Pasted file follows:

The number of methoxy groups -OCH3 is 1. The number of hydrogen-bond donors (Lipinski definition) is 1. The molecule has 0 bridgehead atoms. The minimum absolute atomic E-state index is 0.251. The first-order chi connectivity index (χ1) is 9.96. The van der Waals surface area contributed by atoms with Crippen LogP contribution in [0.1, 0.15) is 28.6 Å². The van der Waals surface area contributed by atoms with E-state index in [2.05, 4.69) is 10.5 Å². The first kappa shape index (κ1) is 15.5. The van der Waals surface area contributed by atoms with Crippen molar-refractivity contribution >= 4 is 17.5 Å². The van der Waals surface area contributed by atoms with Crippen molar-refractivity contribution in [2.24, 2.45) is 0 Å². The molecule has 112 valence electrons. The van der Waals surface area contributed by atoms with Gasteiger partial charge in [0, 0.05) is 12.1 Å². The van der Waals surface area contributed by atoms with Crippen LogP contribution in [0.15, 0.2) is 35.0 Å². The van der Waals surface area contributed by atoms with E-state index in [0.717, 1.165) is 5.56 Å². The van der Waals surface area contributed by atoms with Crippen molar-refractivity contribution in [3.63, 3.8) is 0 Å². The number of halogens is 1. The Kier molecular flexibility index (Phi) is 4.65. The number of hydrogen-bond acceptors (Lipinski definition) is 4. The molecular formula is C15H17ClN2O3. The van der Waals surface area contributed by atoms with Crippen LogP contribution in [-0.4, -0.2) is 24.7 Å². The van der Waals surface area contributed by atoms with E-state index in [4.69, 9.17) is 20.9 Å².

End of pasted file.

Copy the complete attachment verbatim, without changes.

The number of methoxy groups -OCH3 is 1. The number of hydrogen-bond donors (Lipinski definition) is 1. The molecule has 0 bridgehead atoms. The minimum absolute atomic E-state index is 0.251. The first-order chi connectivity index (χ1) is 9.96. The van der Waals surface area contributed by atoms with Crippen LogP contribution in [0.1, 0.15) is 28.6 Å². The van der Waals surface area contributed by atoms with E-state index in [2.05, 4.69) is 10.5 Å². The first kappa shape index (κ1) is 15.5. The van der Waals surface area contributed by atoms with Crippen molar-refractivity contribution >= 4 is 17.5 Å². The van der Waals surface area contributed by atoms with Crippen molar-refractivity contribution in [2.24, 2.45) is 0 Å². The molecule has 112 valence electrons. The van der Waals surface area contributed by atoms with Gasteiger partial charge in [0, 0.05) is 12.1 Å². The van der Waals surface area contributed by atoms with Crippen LogP contribution in [0.15, 0.2) is 35.0 Å². The van der Waals surface area contributed by atoms with E-state index in [0.717, 1.165) is 5.56 Å². The van der Waals surface area contributed by atoms with Crippen molar-refractivity contribution in [3.63, 3.8) is 0 Å². The number of halogens is 1. The Kier molecular flexibility index (Phi) is 4.65. The number of hydrogen-bond acceptors (Lipinski definition) is 4. The molecular formula is C15H17ClN2O3. The van der Waals surface area contributed by atoms with Crippen LogP contribution in [-0.4, -0.2) is 24.7 Å². The van der Waals surface area contributed by atoms with E-state index in [4.69, 9.17) is 20.9 Å².